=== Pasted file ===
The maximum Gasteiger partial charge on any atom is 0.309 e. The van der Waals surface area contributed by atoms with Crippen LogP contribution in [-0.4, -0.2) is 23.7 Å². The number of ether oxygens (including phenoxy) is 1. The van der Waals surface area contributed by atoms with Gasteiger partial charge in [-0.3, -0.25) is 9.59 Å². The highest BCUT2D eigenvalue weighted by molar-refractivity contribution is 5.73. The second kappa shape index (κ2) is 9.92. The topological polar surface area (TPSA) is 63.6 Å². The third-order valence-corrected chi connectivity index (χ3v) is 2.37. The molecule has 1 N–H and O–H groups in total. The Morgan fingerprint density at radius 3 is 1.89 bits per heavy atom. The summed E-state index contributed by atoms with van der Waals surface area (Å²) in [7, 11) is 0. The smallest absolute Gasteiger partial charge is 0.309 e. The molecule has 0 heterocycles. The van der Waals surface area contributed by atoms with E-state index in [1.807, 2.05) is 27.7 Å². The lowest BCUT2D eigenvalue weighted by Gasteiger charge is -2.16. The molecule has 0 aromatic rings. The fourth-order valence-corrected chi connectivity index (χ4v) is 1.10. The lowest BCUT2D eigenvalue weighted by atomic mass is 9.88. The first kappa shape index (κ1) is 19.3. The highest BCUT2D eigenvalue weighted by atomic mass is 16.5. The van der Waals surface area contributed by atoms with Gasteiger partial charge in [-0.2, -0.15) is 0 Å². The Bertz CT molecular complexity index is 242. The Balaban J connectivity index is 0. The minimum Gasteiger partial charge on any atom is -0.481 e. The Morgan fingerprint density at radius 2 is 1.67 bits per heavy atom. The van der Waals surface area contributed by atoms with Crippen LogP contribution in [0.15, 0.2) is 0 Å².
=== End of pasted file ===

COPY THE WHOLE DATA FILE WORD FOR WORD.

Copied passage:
The maximum Gasteiger partial charge on any atom is 0.309 e. The van der Waals surface area contributed by atoms with Crippen LogP contribution in [-0.4, -0.2) is 23.7 Å². The number of ether oxygens (including phenoxy) is 1. The van der Waals surface area contributed by atoms with Gasteiger partial charge in [-0.3, -0.25) is 9.59 Å². The highest BCUT2D eigenvalue weighted by molar-refractivity contribution is 5.73. The second kappa shape index (κ2) is 9.92. The topological polar surface area (TPSA) is 63.6 Å². The third-order valence-corrected chi connectivity index (χ3v) is 2.37. The molecule has 1 N–H and O–H groups in total. The Morgan fingerprint density at radius 3 is 1.89 bits per heavy atom. The summed E-state index contributed by atoms with van der Waals surface area (Å²) in [7, 11) is 0. The smallest absolute Gasteiger partial charge is 0.309 e. The molecule has 0 heterocycles. The van der Waals surface area contributed by atoms with E-state index in [1.807, 2.05) is 27.7 Å². The lowest BCUT2D eigenvalue weighted by Gasteiger charge is -2.16. The molecule has 0 aromatic rings. The fourth-order valence-corrected chi connectivity index (χ4v) is 1.10. The lowest BCUT2D eigenvalue weighted by atomic mass is 9.88. The first kappa shape index (κ1) is 19.3. The highest BCUT2D eigenvalue weighted by atomic mass is 16.5. The van der Waals surface area contributed by atoms with Gasteiger partial charge in [-0.2, -0.15) is 0 Å². The Bertz CT molecular complexity index is 242. The Balaban J connectivity index is 0. The minimum Gasteiger partial charge on any atom is -0.481 e. The Morgan fingerprint density at radius 2 is 1.67 bits per heavy atom. The van der Waals surface area contributed by atoms with Crippen LogP contribution in [0.15, 0.2) is 0 Å².